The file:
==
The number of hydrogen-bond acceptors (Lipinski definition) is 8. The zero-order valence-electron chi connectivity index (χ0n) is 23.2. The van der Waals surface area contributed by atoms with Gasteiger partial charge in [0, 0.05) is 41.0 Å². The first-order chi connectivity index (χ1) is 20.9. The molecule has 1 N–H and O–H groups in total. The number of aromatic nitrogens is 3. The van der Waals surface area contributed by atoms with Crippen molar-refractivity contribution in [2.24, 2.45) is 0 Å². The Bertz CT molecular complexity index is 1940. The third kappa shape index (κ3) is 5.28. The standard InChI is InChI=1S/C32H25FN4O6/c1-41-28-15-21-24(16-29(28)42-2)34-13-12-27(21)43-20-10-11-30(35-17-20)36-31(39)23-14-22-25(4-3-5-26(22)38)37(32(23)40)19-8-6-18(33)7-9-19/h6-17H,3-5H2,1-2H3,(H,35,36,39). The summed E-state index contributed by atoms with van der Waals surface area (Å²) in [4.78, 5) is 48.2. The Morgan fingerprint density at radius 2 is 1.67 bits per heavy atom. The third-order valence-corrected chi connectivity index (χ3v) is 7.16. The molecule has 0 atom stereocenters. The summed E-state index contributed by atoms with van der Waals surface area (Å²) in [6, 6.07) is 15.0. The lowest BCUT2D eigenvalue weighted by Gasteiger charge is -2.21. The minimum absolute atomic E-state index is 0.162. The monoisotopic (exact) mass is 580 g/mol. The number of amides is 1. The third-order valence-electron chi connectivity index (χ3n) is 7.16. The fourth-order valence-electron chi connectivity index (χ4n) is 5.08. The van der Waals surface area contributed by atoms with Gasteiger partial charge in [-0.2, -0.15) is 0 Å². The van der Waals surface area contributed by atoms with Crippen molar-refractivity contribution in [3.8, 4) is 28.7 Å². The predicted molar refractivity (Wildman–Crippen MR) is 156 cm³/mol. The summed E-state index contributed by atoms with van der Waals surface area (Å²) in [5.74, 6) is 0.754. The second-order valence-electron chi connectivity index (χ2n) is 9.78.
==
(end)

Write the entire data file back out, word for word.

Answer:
The number of hydrogen-bond acceptors (Lipinski definition) is 8. The zero-order valence-electron chi connectivity index (χ0n) is 23.2. The van der Waals surface area contributed by atoms with Gasteiger partial charge in [0, 0.05) is 41.0 Å². The first-order chi connectivity index (χ1) is 20.9. The molecule has 1 N–H and O–H groups in total. The number of aromatic nitrogens is 3. The van der Waals surface area contributed by atoms with Crippen molar-refractivity contribution in [2.24, 2.45) is 0 Å². The Bertz CT molecular complexity index is 1940. The third kappa shape index (κ3) is 5.28. The standard InChI is InChI=1S/C32H25FN4O6/c1-41-28-15-21-24(16-29(28)42-2)34-13-12-27(21)43-20-10-11-30(35-17-20)36-31(39)23-14-22-25(4-3-5-26(22)38)37(32(23)40)19-8-6-18(33)7-9-19/h6-17H,3-5H2,1-2H3,(H,35,36,39). The summed E-state index contributed by atoms with van der Waals surface area (Å²) in [4.78, 5) is 48.2. The Morgan fingerprint density at radius 2 is 1.67 bits per heavy atom. The third-order valence-corrected chi connectivity index (χ3v) is 7.16. The molecule has 0 atom stereocenters. The summed E-state index contributed by atoms with van der Waals surface area (Å²) in [6, 6.07) is 15.0. The lowest BCUT2D eigenvalue weighted by Gasteiger charge is -2.21. The minimum absolute atomic E-state index is 0.162. The monoisotopic (exact) mass is 580 g/mol. The number of amides is 1. The third-order valence-electron chi connectivity index (χ3n) is 7.16. The fourth-order valence-electron chi connectivity index (χ4n) is 5.08. The van der Waals surface area contributed by atoms with Gasteiger partial charge in [-0.2, -0.15) is 0 Å². The van der Waals surface area contributed by atoms with Crippen molar-refractivity contribution in [3.8, 4) is 28.7 Å². The predicted molar refractivity (Wildman–Crippen MR) is 156 cm³/mol. The summed E-state index contributed by atoms with van der Waals surface area (Å²) in [5.74, 6) is 0.754. The second-order valence-electron chi connectivity index (χ2n) is 9.78.